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The ultimate horror-flick... Old house abuse caught on tape.

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Re: The ultimate horror-flick... Old house abuse caught on tape.

Postby Texas_Ranger on Thu Jun 21, 2012 10:17 am

jade mortimer wrote:no respirators, no eye protection, no floor covering, working right next to a piece of unprotected furniture AND ripping out windows that appear to be in fine condition...i didn't watch the whole thing either.....jeesh....

Sounds like the average job here - watched two of them myself in the past few years. All those windows (minus most of the frames) are in our own cellar now. Some of them were huge intricate art-nouveau casements with opening transoms and everything! They took the casements off the hinges, broke some of the glass and took a jigsaw to the frames (and a chainsaw to some of the more accessible parts) as removing them whole would have required removing the stucco, cutting the nails and then lifting down the frames whole.

Oh and what about people working on the fourth floor without any fall protection??? And I'm talking old-house floors here, roughly 20ft. off the ground.

A friend of mine had her 50s windows replaced 2 years ago because they were in rather poor shape (some were so warped and sagging they required brute force to open and close) and because she lives in a very busy street and wanted soundproof glass (one thing I can totally understand, her new windows ARE great in that respect) and *omg* she had some sleazy guys bid for the job! One of them started talking non-stop as soon as he walked through the door and didn't stop for a second until my friend drove off (he'd been talking through the open car window before too, didn't react at all when he was told to leave because they were in a hurry).

I know it's a bad stereotype, but in my general picture replacement window salespeople are on the same level of sleaziness as used-car dealers and traveling salespeople who try to sell the Inuit refrigerators.

It's just a SWAG, but I think all that maybe 80% of the windows replaced every year in Austria need is a good paint job, new weatherstripping and maybe reglazing. Many people actually replace their windows because the glass is loose and rattling every time a truck goes by! Happens as the glazing hardens and gets brittle. Actually the window immediately to my left has this issue - but we have so little traffic that it's been pushed all the way down on the list of priorities.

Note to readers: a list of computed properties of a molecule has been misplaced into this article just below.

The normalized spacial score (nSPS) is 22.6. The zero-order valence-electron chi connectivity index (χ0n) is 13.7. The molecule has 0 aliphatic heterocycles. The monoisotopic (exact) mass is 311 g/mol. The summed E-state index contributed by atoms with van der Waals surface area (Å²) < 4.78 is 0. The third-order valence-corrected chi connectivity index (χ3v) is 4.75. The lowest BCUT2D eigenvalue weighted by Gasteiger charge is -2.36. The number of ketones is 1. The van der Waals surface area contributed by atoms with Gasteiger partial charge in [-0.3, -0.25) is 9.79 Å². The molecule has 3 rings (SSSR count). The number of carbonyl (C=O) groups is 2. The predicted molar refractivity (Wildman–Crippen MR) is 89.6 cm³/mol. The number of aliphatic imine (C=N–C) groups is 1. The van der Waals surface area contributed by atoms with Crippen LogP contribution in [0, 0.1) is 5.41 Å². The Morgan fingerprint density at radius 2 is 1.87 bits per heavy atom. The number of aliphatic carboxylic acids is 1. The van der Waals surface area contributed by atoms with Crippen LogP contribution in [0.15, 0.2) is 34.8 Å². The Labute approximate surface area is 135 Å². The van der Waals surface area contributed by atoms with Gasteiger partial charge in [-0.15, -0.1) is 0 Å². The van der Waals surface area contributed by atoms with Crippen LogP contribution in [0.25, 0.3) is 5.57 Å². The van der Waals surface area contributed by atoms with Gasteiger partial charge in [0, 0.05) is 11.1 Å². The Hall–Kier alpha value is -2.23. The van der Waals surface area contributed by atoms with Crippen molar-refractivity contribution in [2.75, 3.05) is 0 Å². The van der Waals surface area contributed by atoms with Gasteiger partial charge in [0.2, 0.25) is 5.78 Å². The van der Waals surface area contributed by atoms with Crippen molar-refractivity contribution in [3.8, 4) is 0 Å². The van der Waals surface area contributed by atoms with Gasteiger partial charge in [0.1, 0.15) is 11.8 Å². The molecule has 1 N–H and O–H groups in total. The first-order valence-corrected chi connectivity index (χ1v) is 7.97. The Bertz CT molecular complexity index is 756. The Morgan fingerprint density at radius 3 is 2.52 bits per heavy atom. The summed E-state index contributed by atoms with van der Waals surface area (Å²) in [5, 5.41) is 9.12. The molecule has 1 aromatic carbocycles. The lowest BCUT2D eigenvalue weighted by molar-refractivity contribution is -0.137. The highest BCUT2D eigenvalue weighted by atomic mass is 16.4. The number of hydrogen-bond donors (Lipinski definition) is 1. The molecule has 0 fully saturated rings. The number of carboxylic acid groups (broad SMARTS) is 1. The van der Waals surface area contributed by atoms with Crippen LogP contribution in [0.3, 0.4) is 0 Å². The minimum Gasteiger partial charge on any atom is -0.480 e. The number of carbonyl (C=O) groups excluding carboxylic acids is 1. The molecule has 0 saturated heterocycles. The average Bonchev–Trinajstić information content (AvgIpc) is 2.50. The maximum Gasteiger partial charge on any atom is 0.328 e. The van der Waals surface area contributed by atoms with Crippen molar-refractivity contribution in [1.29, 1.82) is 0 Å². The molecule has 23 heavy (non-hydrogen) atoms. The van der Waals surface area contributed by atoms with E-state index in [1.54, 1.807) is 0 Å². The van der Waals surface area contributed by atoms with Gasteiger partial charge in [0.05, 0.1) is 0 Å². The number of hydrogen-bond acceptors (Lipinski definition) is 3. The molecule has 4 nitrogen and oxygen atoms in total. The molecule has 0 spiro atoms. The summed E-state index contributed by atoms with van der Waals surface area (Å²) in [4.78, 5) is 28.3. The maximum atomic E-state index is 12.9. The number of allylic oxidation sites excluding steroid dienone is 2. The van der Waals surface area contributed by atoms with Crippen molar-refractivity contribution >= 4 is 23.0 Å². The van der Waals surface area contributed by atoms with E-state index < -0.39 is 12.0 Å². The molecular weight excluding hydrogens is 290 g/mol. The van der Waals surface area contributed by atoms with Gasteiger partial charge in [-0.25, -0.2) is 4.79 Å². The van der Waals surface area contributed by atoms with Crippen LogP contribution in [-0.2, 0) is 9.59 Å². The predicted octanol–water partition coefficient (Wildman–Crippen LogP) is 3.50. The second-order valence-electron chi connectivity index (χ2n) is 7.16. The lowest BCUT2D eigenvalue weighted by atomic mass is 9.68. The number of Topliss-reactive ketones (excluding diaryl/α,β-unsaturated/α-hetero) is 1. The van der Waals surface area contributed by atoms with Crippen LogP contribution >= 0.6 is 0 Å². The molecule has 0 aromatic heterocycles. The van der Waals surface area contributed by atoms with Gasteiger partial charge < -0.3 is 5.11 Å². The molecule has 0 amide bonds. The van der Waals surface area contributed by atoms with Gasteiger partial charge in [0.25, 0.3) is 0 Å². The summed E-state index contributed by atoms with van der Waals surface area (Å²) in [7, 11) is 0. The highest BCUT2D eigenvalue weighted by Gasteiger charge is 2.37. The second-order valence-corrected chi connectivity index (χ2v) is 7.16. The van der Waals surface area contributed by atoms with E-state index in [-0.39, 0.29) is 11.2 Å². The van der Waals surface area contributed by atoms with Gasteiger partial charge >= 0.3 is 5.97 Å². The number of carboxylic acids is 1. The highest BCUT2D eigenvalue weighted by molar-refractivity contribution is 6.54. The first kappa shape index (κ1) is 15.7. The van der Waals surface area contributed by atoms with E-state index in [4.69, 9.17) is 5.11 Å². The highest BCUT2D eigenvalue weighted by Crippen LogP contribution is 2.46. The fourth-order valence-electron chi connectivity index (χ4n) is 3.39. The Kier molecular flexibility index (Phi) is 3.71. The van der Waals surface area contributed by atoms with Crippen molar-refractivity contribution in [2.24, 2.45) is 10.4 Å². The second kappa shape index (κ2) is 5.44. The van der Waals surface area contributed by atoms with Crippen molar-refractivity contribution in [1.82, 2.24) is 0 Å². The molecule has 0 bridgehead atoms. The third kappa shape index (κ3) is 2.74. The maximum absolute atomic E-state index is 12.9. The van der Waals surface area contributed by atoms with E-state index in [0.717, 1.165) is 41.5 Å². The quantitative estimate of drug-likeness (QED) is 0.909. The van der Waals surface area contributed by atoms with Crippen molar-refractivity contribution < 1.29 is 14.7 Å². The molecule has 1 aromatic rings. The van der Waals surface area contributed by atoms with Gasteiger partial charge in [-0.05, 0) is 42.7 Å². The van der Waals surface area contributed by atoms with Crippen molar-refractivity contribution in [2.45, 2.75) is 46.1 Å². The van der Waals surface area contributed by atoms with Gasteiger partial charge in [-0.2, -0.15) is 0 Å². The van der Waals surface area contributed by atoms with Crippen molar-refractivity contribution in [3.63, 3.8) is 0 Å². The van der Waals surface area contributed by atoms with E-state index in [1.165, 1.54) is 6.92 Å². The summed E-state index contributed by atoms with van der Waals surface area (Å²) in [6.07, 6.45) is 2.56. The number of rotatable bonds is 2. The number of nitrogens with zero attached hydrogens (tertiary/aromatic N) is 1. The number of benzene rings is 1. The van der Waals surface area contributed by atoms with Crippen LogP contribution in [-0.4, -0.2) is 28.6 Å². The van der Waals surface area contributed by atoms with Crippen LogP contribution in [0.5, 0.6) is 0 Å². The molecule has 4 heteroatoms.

The bad thing with electricity : it almost always works.

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Re: The ultimate horror-flick... Old house abuse caught on tape.

Postby triguy128 on Thu Jun 21, 2012 12:00 pm

Texas_Ranger wrote:
jade mortimer wrote:no respirators, no eye protection, no floor covering, working right next to a piece of unprotected furniture AND ripping out windows that appear to be in fine condition...i didn't watch the whole thing either.....jeesh....

Sounds like the average job here - watched two of them myself in the past few years. All those windows (minus most of the frames) are in our own cellar now. Some of them were huge intricate art-nouveau casements with opening transoms and everything! They took the casements off the hinges, broke some of the glass and took a jigsaw to the frames (and a chainsaw to some of the more accessible parts) as removing them whole would have required removing the stucco, cutting the nails and then lifting down the frames whole.e .



That should be a hint. IF its' that well integrated and difficualt to remove... maybe it was never intended to be removed.

Mabe I'll become a storm window sales person... and rep both Larson and the more premium Allied windows. Actually, you could do old home energy audits and make good, recommendation that have real returns. Like air sealing, compatible insulation, new storm doors, storm windows and HVAC improvements like duct sealing, modifications and haivng units cleaned and serviced (not nessesarily replacement) and installing outdoor resets controls.
1925 Neo-Classical

Previous home - 1968 single story Ranch/Colonial, 1200sqft - 11 windows
Current home - 1925 2 story Beaux Arts Neo-classical overlooking the Mississippi River, 3200sqft - 48 Windows
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Re: The ultimate horror-flick... Old house abuse caught on tape.

Postby 1907~ILFarmhouse on Thu Jun 21, 2012 3:26 pm

Triguy, I wish there was a storm window salesman around here!
We live literally 10 miles from the Campbell Center (a place that has restoration resources & has hosted the window repair classes), but it's classes never seem to be advertised locally (? not sure why?) and they are not very affordable to average person.

We've been here 5 years, in that time I have seen at least 5 beautiful, fully restorable, farmhouses dozed to the ground and burned. All wood trim, doors, windows, floors, and history gone with them. It's sad and depressing. Our neighbor down the road asked us about our windows when we were working on a few a couple summers ago, we told him we were restoring them. He smiled and said good! He also has an old farmhouse and put in new Marvin windows from our local Hardware/home store (no big boxes for miles and miles), he said "I wished I'd never seen em!" He hates them. It's sad that no one really knows that there windows can be restored for a lot less money and last a lot longer. We have 1 newer window in our house..it was here when we bought it. It's the leakiest crappiest window here, out of 26. We are always looking for a new "old" window to replace it with.
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Re: The ultimate horror-flick... Old house abuse caught on tape.

Postby Texas_Ranger on Thu Jun 21, 2012 4:03 pm

That should be a hint. IF its' that well integrated and difficualt to remove... maybe it was never intended to be removed.

That's the average way of replacing windows. Sometimes they also just cut up the frame and put the new window into the old opening - makes for insanely wide frames and doesn't address drafts between the old frame and brickwork at all. A friend of mine has that kind of replacement windows - they're vinyl from 1994 and so drafty he says he doesn't even need to open them to let fresh air in.

Sometimes there are windows that have to be replaced though, or at least the frame taken out of the wall and large chunks of it replaced. Windows close to the ground in old brick buildings tend to rot from the side facing the brickwork rather than the exposed face.